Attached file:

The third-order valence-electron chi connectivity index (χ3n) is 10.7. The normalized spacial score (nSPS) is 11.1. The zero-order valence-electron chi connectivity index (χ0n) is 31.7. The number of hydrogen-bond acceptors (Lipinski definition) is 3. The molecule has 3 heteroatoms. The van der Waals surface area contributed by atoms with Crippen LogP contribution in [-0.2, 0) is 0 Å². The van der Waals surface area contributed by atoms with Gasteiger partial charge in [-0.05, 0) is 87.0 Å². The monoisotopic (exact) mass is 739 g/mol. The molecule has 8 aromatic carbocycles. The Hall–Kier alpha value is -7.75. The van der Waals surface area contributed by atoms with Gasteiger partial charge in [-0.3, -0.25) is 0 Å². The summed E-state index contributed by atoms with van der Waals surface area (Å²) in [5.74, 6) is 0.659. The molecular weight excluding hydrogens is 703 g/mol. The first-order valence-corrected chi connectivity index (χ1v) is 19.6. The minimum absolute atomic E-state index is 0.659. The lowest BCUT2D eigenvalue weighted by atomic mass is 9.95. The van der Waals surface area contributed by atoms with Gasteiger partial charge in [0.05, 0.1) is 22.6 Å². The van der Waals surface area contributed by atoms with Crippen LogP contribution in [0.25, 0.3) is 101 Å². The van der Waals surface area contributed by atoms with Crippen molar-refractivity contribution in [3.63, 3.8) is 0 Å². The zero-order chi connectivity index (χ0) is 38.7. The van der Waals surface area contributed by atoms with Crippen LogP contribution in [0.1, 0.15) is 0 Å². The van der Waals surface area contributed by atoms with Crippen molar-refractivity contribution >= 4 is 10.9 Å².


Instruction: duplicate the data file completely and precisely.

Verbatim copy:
The third-order valence-electron chi connectivity index (χ3n) is 10.7. The normalized spacial score (nSPS) is 11.1. The zero-order valence-electron chi connectivity index (χ0n) is 31.7. The number of hydrogen-bond acceptors (Lipinski definition) is 3. The molecule has 3 heteroatoms. The van der Waals surface area contributed by atoms with Crippen LogP contribution in [-0.2, 0) is 0 Å². The van der Waals surface area contributed by atoms with Gasteiger partial charge in [-0.05, 0) is 87.0 Å². The monoisotopic (exact) mass is 739 g/mol. The molecule has 8 aromatic carbocycles. The Hall–Kier alpha value is -7.75. The van der Waals surface area contributed by atoms with Gasteiger partial charge in [-0.3, -0.25) is 0 Å². The summed E-state index contributed by atoms with van der Waals surface area (Å²) in [5.74, 6) is 0.659. The molecular weight excluding hydrogens is 703 g/mol. The first-order valence-corrected chi connectivity index (χ1v) is 19.6. The minimum absolute atomic E-state index is 0.659. The lowest BCUT2D eigenvalue weighted by atomic mass is 9.95. The van der Waals surface area contributed by atoms with Gasteiger partial charge in [0.05, 0.1) is 22.6 Å². The van der Waals surface area contributed by atoms with Crippen LogP contribution in [0.25, 0.3) is 101 Å². The van der Waals surface area contributed by atoms with Crippen molar-refractivity contribution in [3.63, 3.8) is 0 Å². The zero-order chi connectivity index (χ0) is 38.7. The van der Waals surface area contributed by atoms with Crippen LogP contribution in [0.1, 0.15) is 0 Å². The van der Waals surface area contributed by atoms with Crippen molar-refractivity contribution >= 4 is 10.9 Å².